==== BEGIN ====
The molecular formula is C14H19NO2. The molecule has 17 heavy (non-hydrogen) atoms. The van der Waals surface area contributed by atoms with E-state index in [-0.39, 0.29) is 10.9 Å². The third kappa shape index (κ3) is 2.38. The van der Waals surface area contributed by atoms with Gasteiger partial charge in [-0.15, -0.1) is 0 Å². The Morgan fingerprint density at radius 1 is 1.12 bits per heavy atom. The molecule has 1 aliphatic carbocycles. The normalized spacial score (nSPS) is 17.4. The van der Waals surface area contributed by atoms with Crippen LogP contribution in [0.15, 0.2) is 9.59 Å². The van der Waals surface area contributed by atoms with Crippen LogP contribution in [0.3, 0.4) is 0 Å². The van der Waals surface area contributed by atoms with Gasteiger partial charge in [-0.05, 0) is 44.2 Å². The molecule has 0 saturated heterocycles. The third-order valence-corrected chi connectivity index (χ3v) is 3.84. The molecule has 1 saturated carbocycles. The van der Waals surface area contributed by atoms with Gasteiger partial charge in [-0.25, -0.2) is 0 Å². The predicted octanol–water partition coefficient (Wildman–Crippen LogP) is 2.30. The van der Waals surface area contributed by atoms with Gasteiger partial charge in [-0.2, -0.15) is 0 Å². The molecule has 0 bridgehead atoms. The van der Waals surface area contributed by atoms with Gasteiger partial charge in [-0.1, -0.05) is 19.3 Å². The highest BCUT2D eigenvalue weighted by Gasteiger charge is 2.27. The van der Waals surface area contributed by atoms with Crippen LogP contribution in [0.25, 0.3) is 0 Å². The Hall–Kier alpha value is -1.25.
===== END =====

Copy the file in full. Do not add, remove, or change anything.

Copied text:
The molecular formula is C14H19NO2. The molecule has 17 heavy (non-hydrogen) atoms. The van der Waals surface area contributed by atoms with E-state index in [-0.39, 0.29) is 10.9 Å². The third kappa shape index (κ3) is 2.38. The van der Waals surface area contributed by atoms with Gasteiger partial charge in [-0.15, -0.1) is 0 Å². The Morgan fingerprint density at radius 1 is 1.12 bits per heavy atom. The molecule has 1 aliphatic carbocycles. The normalized spacial score (nSPS) is 17.4. The van der Waals surface area contributed by atoms with Crippen LogP contribution in [0.15, 0.2) is 9.59 Å². The van der Waals surface area contributed by atoms with Crippen LogP contribution in [0.3, 0.4) is 0 Å². The van der Waals surface area contributed by atoms with Gasteiger partial charge in [-0.05, 0) is 44.2 Å². The molecule has 0 saturated heterocycles. The third-order valence-corrected chi connectivity index (χ3v) is 3.84. The molecule has 1 saturated carbocycles. The van der Waals surface area contributed by atoms with Gasteiger partial charge in [-0.25, -0.2) is 0 Å². The predicted octanol–water partition coefficient (Wildman–Crippen LogP) is 2.30. The van der Waals surface area contributed by atoms with Gasteiger partial charge in [-0.2, -0.15) is 0 Å². The molecule has 0 bridgehead atoms. The van der Waals surface area contributed by atoms with Gasteiger partial charge in [-0.1, -0.05) is 19.3 Å². The highest BCUT2D eigenvalue weighted by Gasteiger charge is 2.27. The van der Waals surface area contributed by atoms with Crippen LogP contribution in [0.25, 0.3) is 0 Å². The Hall–Kier alpha value is -1.25.